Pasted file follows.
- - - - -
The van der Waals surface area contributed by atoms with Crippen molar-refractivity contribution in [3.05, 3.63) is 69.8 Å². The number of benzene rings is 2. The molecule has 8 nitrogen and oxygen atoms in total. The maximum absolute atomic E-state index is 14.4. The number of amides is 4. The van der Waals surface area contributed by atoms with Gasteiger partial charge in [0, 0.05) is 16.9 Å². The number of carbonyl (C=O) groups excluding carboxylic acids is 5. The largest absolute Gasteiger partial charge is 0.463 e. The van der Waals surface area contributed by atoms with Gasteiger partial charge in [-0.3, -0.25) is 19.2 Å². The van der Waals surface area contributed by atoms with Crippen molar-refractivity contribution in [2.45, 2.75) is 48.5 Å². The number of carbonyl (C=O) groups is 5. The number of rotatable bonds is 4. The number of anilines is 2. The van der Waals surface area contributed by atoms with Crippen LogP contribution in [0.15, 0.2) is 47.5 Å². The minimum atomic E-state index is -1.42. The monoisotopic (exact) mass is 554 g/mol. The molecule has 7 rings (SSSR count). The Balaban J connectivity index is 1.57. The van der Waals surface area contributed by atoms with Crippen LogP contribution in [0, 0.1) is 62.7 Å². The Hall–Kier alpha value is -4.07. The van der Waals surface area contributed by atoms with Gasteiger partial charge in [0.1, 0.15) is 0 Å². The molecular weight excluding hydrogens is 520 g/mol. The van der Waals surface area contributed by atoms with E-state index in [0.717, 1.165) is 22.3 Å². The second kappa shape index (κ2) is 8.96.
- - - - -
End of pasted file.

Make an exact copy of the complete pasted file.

The van der Waals surface area contributed by atoms with Crippen molar-refractivity contribution in [3.05, 3.63) is 69.8 Å². The number of benzene rings is 2. The molecule has 8 nitrogen and oxygen atoms in total. The maximum absolute atomic E-state index is 14.4. The number of amides is 4. The van der Waals surface area contributed by atoms with Gasteiger partial charge in [0, 0.05) is 16.9 Å². The number of carbonyl (C=O) groups excluding carboxylic acids is 5. The largest absolute Gasteiger partial charge is 0.463 e. The van der Waals surface area contributed by atoms with Gasteiger partial charge in [-0.3, -0.25) is 19.2 Å². The van der Waals surface area contributed by atoms with Crippen molar-refractivity contribution in [2.45, 2.75) is 48.5 Å². The number of carbonyl (C=O) groups is 5. The number of rotatable bonds is 4. The number of anilines is 2. The van der Waals surface area contributed by atoms with Crippen LogP contribution in [0.15, 0.2) is 47.5 Å². The minimum atomic E-state index is -1.42. The monoisotopic (exact) mass is 554 g/mol. The molecule has 7 rings (SSSR count). The Balaban J connectivity index is 1.57. The van der Waals surface area contributed by atoms with Crippen LogP contribution in [0, 0.1) is 62.7 Å². The Hall–Kier alpha value is -4.07. The van der Waals surface area contributed by atoms with Gasteiger partial charge in [0.1, 0.15) is 0 Å². The molecular weight excluding hydrogens is 520 g/mol. The van der Waals surface area contributed by atoms with E-state index in [0.717, 1.165) is 22.3 Å². The second kappa shape index (κ2) is 8.96.